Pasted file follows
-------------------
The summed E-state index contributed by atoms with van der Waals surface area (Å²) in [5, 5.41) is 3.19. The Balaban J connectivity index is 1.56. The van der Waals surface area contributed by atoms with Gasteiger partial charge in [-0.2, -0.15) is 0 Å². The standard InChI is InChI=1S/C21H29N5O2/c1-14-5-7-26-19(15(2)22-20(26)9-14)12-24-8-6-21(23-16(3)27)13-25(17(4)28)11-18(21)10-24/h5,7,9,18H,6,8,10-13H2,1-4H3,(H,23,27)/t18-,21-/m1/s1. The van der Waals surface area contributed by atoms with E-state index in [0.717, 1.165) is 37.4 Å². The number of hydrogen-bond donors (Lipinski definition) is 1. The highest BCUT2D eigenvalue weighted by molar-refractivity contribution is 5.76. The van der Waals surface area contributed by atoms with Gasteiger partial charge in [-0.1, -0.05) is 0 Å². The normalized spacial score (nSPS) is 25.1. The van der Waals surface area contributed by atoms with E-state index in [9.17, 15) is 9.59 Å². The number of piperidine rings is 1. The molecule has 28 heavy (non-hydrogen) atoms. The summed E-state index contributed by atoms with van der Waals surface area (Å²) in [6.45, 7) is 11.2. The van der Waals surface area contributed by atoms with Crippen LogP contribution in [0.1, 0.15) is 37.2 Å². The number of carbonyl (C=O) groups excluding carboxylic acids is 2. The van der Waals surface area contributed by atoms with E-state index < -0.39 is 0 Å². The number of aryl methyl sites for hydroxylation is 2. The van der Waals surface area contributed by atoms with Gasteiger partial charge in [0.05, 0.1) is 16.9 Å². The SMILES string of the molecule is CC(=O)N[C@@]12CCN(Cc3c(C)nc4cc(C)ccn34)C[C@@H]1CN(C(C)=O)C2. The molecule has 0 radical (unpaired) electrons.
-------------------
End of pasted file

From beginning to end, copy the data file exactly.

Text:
The summed E-state index contributed by atoms with van der Waals surface area (Å²) in [5, 5.41) is 3.19. The Balaban J connectivity index is 1.56. The van der Waals surface area contributed by atoms with Gasteiger partial charge in [-0.2, -0.15) is 0 Å². The standard InChI is InChI=1S/C21H29N5O2/c1-14-5-7-26-19(15(2)22-20(26)9-14)12-24-8-6-21(23-16(3)27)13-25(17(4)28)11-18(21)10-24/h5,7,9,18H,6,8,10-13H2,1-4H3,(H,23,27)/t18-,21-/m1/s1. The van der Waals surface area contributed by atoms with E-state index in [0.717, 1.165) is 37.4 Å². The number of hydrogen-bond donors (Lipinski definition) is 1. The highest BCUT2D eigenvalue weighted by molar-refractivity contribution is 5.76. The van der Waals surface area contributed by atoms with Gasteiger partial charge in [-0.1, -0.05) is 0 Å². The normalized spacial score (nSPS) is 25.1. The van der Waals surface area contributed by atoms with E-state index in [9.17, 15) is 9.59 Å². The number of piperidine rings is 1. The molecule has 28 heavy (non-hydrogen) atoms. The summed E-state index contributed by atoms with van der Waals surface area (Å²) in [6.45, 7) is 11.2. The van der Waals surface area contributed by atoms with Crippen LogP contribution in [0.1, 0.15) is 37.2 Å². The number of carbonyl (C=O) groups excluding carboxylic acids is 2. The van der Waals surface area contributed by atoms with E-state index < -0.39 is 0 Å². The number of aryl methyl sites for hydroxylation is 2. The van der Waals surface area contributed by atoms with Gasteiger partial charge in [0.05, 0.1) is 16.9 Å². The SMILES string of the molecule is CC(=O)N[C@@]12CCN(Cc3c(C)nc4cc(C)ccn34)C[C@@H]1CN(C(C)=O)C2. The molecule has 0 radical (unpaired) electrons.